The Centre is a partnership between the Government of Canada and His Highness the Aga Khan.  Inspired by Canada’s experience as a diverse and inclusive country, the Centre’s work advances global understanding of pluralism and positive responses to the challenge of living peacefully and productively together in diverse societies.

The Centre defines pluralism as a set of values and actions, founded on respect for diversity, which support and sustain inclusive societies.  In pluralist societies, choices are made to ensure the full participation of all people in political, economic and socio-cultural life.

 

 


JEANNE D’ARC COURTYARD GARDENS

 

Garden Name: Jeanne D’Arc Courtyard Gardens

Location: behind Paper Papier, access through York St. and Clarence St., ByWard Market

Address: 18 Clarence St, Ottawa, ON K1N 5M4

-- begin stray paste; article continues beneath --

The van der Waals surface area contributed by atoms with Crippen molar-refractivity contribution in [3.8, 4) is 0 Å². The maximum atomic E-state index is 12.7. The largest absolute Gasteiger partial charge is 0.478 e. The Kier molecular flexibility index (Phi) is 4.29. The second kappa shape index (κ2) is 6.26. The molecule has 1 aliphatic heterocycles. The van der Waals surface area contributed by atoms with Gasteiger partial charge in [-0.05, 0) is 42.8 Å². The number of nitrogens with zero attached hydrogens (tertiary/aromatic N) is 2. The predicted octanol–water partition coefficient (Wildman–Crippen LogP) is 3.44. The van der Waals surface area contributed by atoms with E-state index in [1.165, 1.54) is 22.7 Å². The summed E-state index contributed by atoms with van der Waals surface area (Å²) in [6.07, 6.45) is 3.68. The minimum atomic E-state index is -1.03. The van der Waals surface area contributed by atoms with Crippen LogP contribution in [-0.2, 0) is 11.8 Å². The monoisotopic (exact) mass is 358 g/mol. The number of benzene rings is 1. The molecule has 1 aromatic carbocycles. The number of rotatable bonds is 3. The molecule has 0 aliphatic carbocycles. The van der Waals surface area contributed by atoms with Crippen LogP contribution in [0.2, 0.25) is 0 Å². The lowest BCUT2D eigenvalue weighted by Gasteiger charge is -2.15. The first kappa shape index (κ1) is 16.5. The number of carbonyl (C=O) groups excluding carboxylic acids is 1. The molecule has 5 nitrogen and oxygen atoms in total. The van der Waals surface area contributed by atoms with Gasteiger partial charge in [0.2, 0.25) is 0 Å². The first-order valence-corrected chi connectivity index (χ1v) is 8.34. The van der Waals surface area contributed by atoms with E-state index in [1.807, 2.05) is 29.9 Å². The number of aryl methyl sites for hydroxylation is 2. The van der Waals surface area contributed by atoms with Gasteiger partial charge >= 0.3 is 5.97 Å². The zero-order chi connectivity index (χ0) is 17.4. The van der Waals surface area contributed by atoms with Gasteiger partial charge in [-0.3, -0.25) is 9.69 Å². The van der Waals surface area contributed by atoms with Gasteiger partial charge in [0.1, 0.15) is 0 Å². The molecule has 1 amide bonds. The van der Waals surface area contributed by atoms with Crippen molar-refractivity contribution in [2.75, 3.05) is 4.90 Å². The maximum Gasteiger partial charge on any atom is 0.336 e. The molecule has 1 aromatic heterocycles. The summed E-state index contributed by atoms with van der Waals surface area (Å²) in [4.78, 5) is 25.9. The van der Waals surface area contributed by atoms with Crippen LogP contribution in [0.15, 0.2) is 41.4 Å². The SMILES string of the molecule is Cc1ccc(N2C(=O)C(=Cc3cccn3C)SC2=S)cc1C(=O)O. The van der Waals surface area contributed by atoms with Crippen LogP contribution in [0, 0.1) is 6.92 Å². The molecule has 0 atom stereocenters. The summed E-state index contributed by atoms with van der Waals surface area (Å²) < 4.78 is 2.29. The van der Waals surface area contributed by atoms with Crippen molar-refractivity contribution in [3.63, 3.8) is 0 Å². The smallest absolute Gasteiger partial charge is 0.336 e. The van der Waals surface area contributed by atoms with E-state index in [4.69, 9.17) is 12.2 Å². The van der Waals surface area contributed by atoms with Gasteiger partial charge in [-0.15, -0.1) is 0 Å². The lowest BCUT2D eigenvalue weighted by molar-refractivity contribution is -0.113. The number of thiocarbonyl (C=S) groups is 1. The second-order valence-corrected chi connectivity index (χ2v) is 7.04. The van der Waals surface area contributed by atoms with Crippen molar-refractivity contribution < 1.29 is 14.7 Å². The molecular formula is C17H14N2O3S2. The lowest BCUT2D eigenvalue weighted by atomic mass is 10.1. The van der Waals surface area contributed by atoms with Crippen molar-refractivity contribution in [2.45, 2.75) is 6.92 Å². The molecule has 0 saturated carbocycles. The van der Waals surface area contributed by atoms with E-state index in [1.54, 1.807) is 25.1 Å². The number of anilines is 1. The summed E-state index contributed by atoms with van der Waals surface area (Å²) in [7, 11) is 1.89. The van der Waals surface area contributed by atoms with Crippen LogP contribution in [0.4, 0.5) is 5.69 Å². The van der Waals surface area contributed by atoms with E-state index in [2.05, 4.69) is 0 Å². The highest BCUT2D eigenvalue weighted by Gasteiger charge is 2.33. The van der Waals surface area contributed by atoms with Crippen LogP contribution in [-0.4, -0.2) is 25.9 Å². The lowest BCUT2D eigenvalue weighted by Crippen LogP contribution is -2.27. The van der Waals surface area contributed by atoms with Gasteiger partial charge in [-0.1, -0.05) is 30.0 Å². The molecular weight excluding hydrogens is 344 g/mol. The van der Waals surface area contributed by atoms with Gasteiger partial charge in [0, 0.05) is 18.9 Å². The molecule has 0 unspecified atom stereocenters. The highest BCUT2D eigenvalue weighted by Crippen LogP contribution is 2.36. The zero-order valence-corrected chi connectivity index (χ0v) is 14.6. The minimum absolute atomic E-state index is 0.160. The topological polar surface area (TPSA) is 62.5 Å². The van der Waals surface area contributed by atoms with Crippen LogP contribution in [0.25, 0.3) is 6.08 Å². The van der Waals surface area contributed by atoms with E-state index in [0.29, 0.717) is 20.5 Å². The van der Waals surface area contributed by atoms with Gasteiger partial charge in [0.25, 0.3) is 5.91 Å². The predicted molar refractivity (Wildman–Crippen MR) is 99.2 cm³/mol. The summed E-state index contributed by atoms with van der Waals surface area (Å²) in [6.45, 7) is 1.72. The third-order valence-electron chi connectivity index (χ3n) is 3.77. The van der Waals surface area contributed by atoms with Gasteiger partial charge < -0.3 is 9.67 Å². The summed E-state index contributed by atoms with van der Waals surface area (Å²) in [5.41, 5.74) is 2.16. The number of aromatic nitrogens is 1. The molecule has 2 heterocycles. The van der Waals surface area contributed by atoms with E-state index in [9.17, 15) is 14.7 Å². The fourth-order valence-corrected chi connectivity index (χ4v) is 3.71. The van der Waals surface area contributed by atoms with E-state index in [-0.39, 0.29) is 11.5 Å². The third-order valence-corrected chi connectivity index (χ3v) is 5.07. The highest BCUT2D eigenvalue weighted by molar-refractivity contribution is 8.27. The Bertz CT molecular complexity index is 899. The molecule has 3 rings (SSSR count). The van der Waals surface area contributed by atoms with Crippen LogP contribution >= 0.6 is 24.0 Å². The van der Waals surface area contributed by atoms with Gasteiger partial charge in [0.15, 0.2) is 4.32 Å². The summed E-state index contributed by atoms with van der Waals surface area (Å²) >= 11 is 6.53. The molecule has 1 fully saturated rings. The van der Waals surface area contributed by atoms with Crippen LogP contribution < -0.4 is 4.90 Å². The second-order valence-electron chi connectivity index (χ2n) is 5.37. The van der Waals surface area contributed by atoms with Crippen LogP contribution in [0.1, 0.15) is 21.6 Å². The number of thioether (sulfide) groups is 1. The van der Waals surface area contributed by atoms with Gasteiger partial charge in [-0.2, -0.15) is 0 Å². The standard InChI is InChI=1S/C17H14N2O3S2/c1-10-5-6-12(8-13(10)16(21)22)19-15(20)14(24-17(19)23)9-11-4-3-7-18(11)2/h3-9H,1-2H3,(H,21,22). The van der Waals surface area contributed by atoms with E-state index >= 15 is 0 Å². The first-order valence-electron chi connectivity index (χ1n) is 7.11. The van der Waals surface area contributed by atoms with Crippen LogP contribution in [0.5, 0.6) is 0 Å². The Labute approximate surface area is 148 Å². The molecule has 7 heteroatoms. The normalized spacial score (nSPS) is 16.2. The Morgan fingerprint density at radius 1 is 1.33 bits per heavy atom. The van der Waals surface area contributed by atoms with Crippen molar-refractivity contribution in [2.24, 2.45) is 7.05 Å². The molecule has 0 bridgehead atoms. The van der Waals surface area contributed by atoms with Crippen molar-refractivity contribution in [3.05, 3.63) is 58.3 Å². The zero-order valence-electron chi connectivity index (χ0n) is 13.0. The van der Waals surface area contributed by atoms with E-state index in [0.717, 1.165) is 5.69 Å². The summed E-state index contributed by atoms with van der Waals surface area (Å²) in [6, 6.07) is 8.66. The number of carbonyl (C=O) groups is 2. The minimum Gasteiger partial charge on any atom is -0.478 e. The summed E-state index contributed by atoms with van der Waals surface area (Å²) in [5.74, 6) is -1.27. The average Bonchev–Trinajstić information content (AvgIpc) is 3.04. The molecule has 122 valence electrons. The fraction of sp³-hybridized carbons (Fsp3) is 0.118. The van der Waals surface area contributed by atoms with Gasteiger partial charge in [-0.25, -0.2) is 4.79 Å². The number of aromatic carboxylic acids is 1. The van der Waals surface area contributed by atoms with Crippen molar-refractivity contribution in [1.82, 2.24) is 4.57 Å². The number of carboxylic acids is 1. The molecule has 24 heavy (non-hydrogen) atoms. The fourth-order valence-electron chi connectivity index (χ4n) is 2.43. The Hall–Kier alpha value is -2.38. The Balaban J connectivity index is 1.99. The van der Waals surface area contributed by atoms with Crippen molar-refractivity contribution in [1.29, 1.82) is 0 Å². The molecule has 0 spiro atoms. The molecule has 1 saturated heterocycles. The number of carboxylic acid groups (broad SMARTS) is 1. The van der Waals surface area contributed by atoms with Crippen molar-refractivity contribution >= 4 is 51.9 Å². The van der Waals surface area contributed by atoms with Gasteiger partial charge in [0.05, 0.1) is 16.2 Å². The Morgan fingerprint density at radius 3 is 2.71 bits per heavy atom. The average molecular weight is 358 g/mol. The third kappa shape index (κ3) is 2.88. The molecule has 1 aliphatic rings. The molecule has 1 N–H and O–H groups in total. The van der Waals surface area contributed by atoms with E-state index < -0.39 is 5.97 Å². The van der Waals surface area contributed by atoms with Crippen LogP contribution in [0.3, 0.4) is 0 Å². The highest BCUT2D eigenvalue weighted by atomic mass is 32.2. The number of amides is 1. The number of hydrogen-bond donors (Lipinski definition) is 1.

Garden Promenade Route: Sussex Drive Garden Route

Garden Number: 7

Services for Visitors: Street Parking nearby – Parking $ nearby

 

Description: This peaceful urban oasis of lush greenery and flowering plants in the courtyard provides a beautiful resting place and a beautiful backdrop for passersby to snap some memorable pics of Ottawa.

This Couryard is home to the Dancing Bear sculpture. Created by Pauta Saila, a Nunavut based artist, the bronze Dancing Bear sculpture was installed in 1999. A plaque on the wall of the condominium near the Paper Papier store includes the following description:

“Pauta Saila, an Inuit hunter, began carving in the 1950’s to supplement his livelihood. He is widely known for his powerful, somewhat abstract, dancing bears. His father was a legendary Inuit leader on Baffin Island, where Pauta grew up learning about the polar bear firsthand. In memory of Charles Jennings, one of the pioneers of Canadian broadcasting, and his wife Elizabeth Jennings. Donated by their family.”